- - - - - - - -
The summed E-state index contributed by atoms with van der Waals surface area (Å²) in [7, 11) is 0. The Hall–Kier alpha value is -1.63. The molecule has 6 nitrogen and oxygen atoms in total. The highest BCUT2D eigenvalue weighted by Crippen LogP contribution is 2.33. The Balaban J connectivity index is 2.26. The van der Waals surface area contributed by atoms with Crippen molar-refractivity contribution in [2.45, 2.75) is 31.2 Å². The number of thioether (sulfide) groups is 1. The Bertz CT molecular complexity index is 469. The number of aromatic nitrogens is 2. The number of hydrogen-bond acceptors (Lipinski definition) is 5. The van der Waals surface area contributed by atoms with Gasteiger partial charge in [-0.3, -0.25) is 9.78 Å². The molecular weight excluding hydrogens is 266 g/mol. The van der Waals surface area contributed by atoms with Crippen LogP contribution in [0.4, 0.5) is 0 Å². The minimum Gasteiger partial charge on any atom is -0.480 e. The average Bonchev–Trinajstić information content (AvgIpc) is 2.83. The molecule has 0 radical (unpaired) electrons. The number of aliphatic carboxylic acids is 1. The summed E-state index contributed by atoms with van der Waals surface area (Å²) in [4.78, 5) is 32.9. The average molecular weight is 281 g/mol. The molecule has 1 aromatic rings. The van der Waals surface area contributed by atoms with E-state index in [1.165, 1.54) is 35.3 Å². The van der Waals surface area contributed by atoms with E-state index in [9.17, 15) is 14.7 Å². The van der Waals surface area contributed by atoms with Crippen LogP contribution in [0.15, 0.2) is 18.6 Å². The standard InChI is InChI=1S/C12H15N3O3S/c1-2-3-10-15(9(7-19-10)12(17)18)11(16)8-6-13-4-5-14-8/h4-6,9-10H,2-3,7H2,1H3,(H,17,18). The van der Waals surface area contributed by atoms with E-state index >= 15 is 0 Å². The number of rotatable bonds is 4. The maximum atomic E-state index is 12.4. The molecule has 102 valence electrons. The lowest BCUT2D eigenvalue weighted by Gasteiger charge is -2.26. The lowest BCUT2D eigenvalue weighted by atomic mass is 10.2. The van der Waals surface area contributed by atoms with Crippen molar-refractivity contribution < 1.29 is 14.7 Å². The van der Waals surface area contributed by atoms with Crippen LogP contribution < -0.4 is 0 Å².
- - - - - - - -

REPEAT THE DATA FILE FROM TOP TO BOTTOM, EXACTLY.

The summed E-state index contributed by atoms with van der Waals surface area (Å²) in [7, 11) is 0. The Hall–Kier alpha value is -1.63. The molecule has 6 nitrogen and oxygen atoms in total. The highest BCUT2D eigenvalue weighted by Crippen LogP contribution is 2.33. The Balaban J connectivity index is 2.26. The van der Waals surface area contributed by atoms with Crippen molar-refractivity contribution in [2.45, 2.75) is 31.2 Å². The number of thioether (sulfide) groups is 1. The Bertz CT molecular complexity index is 469. The number of aromatic nitrogens is 2. The number of hydrogen-bond acceptors (Lipinski definition) is 5. The van der Waals surface area contributed by atoms with Gasteiger partial charge in [-0.3, -0.25) is 9.78 Å². The molecular weight excluding hydrogens is 266 g/mol. The van der Waals surface area contributed by atoms with Crippen LogP contribution in [0.4, 0.5) is 0 Å². The minimum Gasteiger partial charge on any atom is -0.480 e. The average Bonchev–Trinajstić information content (AvgIpc) is 2.83. The molecule has 0 radical (unpaired) electrons. The number of aliphatic carboxylic acids is 1. The summed E-state index contributed by atoms with van der Waals surface area (Å²) in [4.78, 5) is 32.9. The average molecular weight is 281 g/mol. The molecule has 1 aromatic rings. The van der Waals surface area contributed by atoms with E-state index in [1.165, 1.54) is 35.3 Å². The van der Waals surface area contributed by atoms with E-state index in [9.17, 15) is 14.7 Å². The van der Waals surface area contributed by atoms with Crippen LogP contribution in [0.15, 0.2) is 18.6 Å². The standard InChI is InChI=1S/C12H15N3O3S/c1-2-3-10-15(9(7-19-10)12(17)18)11(16)8-6-13-4-5-14-8/h4-6,9-10H,2-3,7H2,1H3,(H,17,18). The van der Waals surface area contributed by atoms with E-state index >= 15 is 0 Å². The number of rotatable bonds is 4. The maximum atomic E-state index is 12.4. The molecule has 102 valence electrons. The lowest BCUT2D eigenvalue weighted by Gasteiger charge is -2.26. The lowest BCUT2D eigenvalue weighted by atomic mass is 10.2. The van der Waals surface area contributed by atoms with Crippen molar-refractivity contribution < 1.29 is 14.7 Å². The van der Waals surface area contributed by atoms with Crippen LogP contribution < -0.4 is 0 Å².